What GV means when he says this is ‘take advantage of the psychology of the medium’. With email, you are often speaking directly to a small group of followers, probably united by a common interest or demographic characteristic. On writing your email newsletter, apply this knowledge by personalising your content and using a specific style that suits your known audience.

Respecting your audience means producing content that your audience will find valuable, which can sometimes mean sacrificing your own immediate agenda. Writing an exclusive white paper for your top engagers may not satisfy sales targets immediately but it will build respect and loyalty within your target audience. Understanding your target audience and delivering content they find valuable means perfecting the jab technique, prior to the knockout conversion.

4. “Your desktop is going to be gone soon”

This may sound extreme but Gary is trying to awaken you to how important mobile has become. 82% of the millennial audience read their emails on their mobile first. If you don’t have a mobile-ledstrategy, you’re missing out on a lot of traffic and ultimately a lot of customers.

5. “Lose money every day building your brand so you can invest in your future”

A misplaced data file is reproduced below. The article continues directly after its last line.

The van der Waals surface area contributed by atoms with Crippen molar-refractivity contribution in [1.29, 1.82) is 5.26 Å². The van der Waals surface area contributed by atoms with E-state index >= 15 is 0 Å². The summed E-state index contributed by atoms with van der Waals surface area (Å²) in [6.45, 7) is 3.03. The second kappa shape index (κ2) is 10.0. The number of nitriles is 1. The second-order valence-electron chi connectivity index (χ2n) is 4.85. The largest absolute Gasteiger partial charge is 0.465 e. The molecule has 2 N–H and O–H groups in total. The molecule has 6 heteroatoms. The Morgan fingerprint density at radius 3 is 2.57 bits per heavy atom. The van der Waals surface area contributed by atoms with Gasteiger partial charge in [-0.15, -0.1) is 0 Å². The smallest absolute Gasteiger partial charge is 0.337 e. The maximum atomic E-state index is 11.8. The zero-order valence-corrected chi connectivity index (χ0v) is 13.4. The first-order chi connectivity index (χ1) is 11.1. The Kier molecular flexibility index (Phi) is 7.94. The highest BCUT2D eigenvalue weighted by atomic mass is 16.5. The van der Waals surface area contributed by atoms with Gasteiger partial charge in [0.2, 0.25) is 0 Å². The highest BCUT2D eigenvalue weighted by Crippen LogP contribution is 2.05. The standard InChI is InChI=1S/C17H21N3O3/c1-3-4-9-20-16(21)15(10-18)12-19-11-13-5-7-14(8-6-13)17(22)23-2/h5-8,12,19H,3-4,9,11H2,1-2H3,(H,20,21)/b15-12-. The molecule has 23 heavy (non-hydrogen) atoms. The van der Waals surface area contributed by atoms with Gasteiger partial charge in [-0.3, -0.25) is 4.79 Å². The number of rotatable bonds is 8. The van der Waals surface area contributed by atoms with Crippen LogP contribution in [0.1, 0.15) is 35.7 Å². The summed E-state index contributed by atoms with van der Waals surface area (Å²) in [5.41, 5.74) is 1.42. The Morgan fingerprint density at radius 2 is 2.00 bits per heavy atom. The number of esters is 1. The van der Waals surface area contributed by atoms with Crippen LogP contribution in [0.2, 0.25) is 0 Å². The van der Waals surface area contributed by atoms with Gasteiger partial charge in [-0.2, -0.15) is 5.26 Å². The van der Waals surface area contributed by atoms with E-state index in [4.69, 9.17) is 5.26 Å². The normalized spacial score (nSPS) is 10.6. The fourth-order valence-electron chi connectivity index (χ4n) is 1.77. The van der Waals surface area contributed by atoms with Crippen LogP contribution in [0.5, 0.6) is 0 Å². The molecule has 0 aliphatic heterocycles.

Gary Vee is a big believer in the long game, which can mean losing money in the short-term. Winning the long game means spending time building a brand, not a transaction. Your email marketing campaigns should be as much about spreading brand awareness and building the deeper connection with your audience as driving sales. Building a brand may lose you money everyday but as well as creating loyal customers, it should help you better weather future technological innovations or industry changes.

6. “By living in the dirt, you can get to the clouds”

We live in a time where new technologies arise and create seismic changes in different industries every year (think Uber). By “living in the dirt” and understanding new technologies and channels, it’s possible to stay on top of your market, making you more efficient and valuable to clients.

Gary Vee was an early investor in Facebook, Twitter and Snapchat. While each might seem like “just another piece of software” to crowd your day, making the commitment to learn how to use each platform means you can use them to react to change before your competitors do — pushing you “closer to the clouds”.

7. “It comes from straight-up immigrant f — -ing hustle.”

Gary Vaynerchuk’s passion originates from the fact that he knows how hard he works every minute. This is the overriding message that permeates through his advice to his VaynerNation, his naysayers, critics and fans alike. There are no shortcuts. You have to “play in the dirt” to stay fresh and current and that takes time. If you’re not prepared to put in the time and execute on your ideas, you won’t experience success within your email marketing — or any area of business, for that matter.

We’re excited about meeting Gary Vee in the flesh (as you might be able to tell) so keep your eyes peeled for upcoming videos and content of our trip to New York. You’ll find them onTwitter, Youtube, LinkedIn and the Winbox blog.